By Deanna Sukkar, MLIS Day
8:15a.m. A chilled room. It was a pleasure to see an urn of coffee and a tray of glistening pastries. Complimentary clear plastic folders with metal edges were tucked under our arms, and around our necks were name tags, proudly proclaiming our attendance at the Washington State Library Association's 2005 conference: "Partnerships: We Are Not Alone." Most individuals pay their own way to attend these informative sessions and schmooze with those in high library places. Not me. I had won the conference scholarship…I was here as a guest of SALA.
I was planning to come all along, but now I could ensconce myself with Anne Cisney in a 10th floor room of the convention hotel overlooking the Spokane River. Having had a decent night's sleep in a capacious, "double-sheeted" bed (?!), I poured a cup of strong coffee and sat down to begin the daylong workshop on marketing for libraries. Building entity relationship diagrams and normalization were the furthest things from my mind.
The conference programs were alluring; we were like moths to a flame. At any given moment librarians could be seen studying their printed guides, trying to decide which relevant program to go to next. Digital reference? Adult literacy? Electronic resource management?
Library advocacy was a key subject at the conference. At one session, we were reminded to continually be aware of and create opportunity to promote libraries and to keep in our minds a prepared 30-second advocacy statement. I also attended a presentation by Matt Saxton and Lorri Mon called "Keeping Current" and learned about cutting edge research taking place on reference issues, as well as how to continually keep abreast of these efforts.
Next, I attended the hands-on workshop given by UW's Anne Zald on "Basic Statistics for the Generalist" provided an opportunity to research statistical questions using the strategies and resources she presented. Huddled over computers, we conducted mock reference searches, rhythmically tapping away to find out how many apples were grown in Washington last year, and the number of Native Americans living in Seattle in 1950.
WLA interest groups, such as GRASSROOTS, for the politically minded, or CAYAS, the Children's and Young Adult Services group, held meetings as well. I enjoyed making the acquaintance of fellow members of RIG, the Reference Interest Group, and now have faces to go with names and new connections statewide.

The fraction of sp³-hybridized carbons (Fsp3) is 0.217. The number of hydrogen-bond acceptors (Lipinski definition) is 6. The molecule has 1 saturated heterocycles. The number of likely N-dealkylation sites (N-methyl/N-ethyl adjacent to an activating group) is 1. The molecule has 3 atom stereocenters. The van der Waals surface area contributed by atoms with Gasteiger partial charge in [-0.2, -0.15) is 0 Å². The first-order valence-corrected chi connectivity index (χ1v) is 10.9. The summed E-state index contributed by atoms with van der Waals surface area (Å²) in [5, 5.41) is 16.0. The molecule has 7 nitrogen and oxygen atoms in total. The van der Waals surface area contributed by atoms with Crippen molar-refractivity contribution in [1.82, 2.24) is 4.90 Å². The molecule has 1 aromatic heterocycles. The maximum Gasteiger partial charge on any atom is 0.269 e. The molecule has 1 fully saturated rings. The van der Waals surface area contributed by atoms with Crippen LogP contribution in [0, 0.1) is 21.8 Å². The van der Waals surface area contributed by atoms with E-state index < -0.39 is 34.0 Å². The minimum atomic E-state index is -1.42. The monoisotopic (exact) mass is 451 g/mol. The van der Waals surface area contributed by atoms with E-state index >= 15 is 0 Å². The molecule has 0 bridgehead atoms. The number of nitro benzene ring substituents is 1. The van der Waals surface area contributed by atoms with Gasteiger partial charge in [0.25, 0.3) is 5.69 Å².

Each day found us perusing the vendor displays and learning about other facets of our profession. This was particularly pleasing for several reasons. First, being on low "potential employer" alert, I could interact with these friendly folk with a modicum of relaxation. Second, at the exhibitor reception, they stuck a glass of wine in our hands. Third? Free Stuff! I'm not proud…included in my prized booty were a Dewey decimal system ruler and a purple wobbly pen.
For those of us who like to chortle after hours, the Society Gaius Julius Solinas V. Washingtonius is just the ticket. It's library humor presented in all its absurdity. Our own Mikey Wood had us rolling in the stacks, as he reported on the array of captivating questions put to reference librarians. ("Why don't you have any books by Ibid? He's written a lot of important stuff.") Another humorist honored the most frequently (and anxiously) asked question in a library by extolling fifty sobriquets of the common toilet.
And finally, a few words of advice from a newly minted conference attendee… One, at mealtimes, sit at tables with people you do not know. Two, take business cards, even if they only state that you are an MLIS candidate. Three, this is information central! Ask questions… especially about the job market. And Four, drinking your usual eight+ glasses of water a day does not apply to conferences and makes it most challenging to sit through lengthy sessions.
Shyness danced many a waltz with my curiosity and fervor. However, do not let anything prevent you from attending next year's WLA conference. The opportunity to learn, network, and socialize with professionals in the field is invaluable. I came away with new insights, perspectives, and contacts. If a lack of funds is a prohibiting factor, keep in mind that we get a student discount and that it will be in Tacoma, so you can whisk yourself home each night. What's more, perhaps you too can be sponsored by SALA.